Mark’s brother-in-law, Abraham, was born on 16 December 1863 in Melbourne to Woolf and Rachel Davis.  He was the sixth of eleven children, the first-born boy, Moses de Val, having died in infancy.  Abraham attended the newly established Melbourne Hebrew School, which had opened in 1874 with ninety pupils. By its fourth year, it had become well supported, with two hundred pupils enrolled.  Even with an extended Hebrew curriculum, the school was known as among the best in the colony in all regular subjects.   Abraham excelled in Hebrew studies.  Woolf Davis had hoped that Abraham would follow in his footsteps with both his faith and lineage.  This was certainly not the case and in 1894 Abraham married Cecily a non-Jew, and unfortunately, they suffered the same loss as his parents when their first son, also named Moses de Vahl, died in his first year. Fortunately, they had two other children, Gerald and Dorothy.  Abraham’s faith was important to him and he became president of the East Melbourne Hebrew Congregation in 1899.

Abraham’s cousin Richard Rubin tells the story of the ‘Roseate Pearl’, which was a particularly large and beautiful specimen that a white pearler had found.  It was then stolen from him by another pearl diver and, in turn, had been stolen from him by two Chinese underworld figures who were later hanged for an unrelated murder.  The next owner died of a heart attack, and the next owner committed suicide after the pearl had been stolen from him.  In 1905, a man who traded in stolen pearls was murdered in Broome when negotiating to purchase the pearl, and, over the next few years, violence and death stalked anyone associated with the pearl.

Davis’s residence in Broome. “de Val”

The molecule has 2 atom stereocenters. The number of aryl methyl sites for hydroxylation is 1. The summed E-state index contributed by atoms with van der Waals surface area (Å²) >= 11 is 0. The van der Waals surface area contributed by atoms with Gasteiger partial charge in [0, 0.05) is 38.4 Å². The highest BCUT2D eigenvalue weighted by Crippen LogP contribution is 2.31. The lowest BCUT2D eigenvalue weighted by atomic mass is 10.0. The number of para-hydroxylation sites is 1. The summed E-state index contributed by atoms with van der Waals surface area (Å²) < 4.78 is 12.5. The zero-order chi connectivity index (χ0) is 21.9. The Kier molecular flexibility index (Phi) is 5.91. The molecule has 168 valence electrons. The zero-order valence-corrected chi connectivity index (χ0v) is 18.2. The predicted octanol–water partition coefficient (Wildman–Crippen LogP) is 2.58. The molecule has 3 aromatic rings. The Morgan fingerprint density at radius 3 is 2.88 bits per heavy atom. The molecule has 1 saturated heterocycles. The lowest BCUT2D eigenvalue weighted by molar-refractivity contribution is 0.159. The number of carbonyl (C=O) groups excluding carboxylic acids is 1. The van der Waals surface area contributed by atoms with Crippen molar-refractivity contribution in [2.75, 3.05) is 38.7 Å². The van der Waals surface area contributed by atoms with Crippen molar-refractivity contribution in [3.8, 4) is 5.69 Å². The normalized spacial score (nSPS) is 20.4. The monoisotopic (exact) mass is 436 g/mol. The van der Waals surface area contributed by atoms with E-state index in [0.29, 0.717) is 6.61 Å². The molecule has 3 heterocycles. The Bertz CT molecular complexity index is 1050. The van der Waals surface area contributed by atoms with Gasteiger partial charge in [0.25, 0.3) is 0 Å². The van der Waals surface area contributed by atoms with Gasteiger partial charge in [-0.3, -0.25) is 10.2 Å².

Abraham, known to be a shrewd businessman, was working on behalf of his brother-in-law Mark, who had reportedly bought the precious pearl for the sum of twenty thousand pounds.  Abraham boarded the luxurious SS Koombana on 8 March 1912 in Fremantle for his voyage to Broome.  Unfortunately, this would become its last voyage, as the ship went down in a cyclone on 20 March 1912, and it is believed that the pearl went down together with the one hundred and fifty-seven passengers on board.  It became the worst civilian maritime disaster in Australia’s history.   The story goes as to whether the pearl is lying at the bottom of the ocean or, was the pearl even on the ship in the first place.  The truth will never be known.  Stories written over the last one hundred years say that the pearl was supposedly cursed.   Some say the ‘Roseate Pearl’ never existed and is just a fantastic urban legend.  There may have been one way to find out.  This would have been to ask the ghost of Abraham Davis, who appeared in the home, known as ‘’de Vahl,’’ which had been built by Abraham and later became the home of the Anglican Bishop  Gerard Trower.  He did not expect to find the house already occupied, claiming he had woken to find a ghostly figure illuminating his bedroom, dressed in the garments of a Rabbi.  Many others who have seen the ghost describe it as looking more like an affluent gentleman!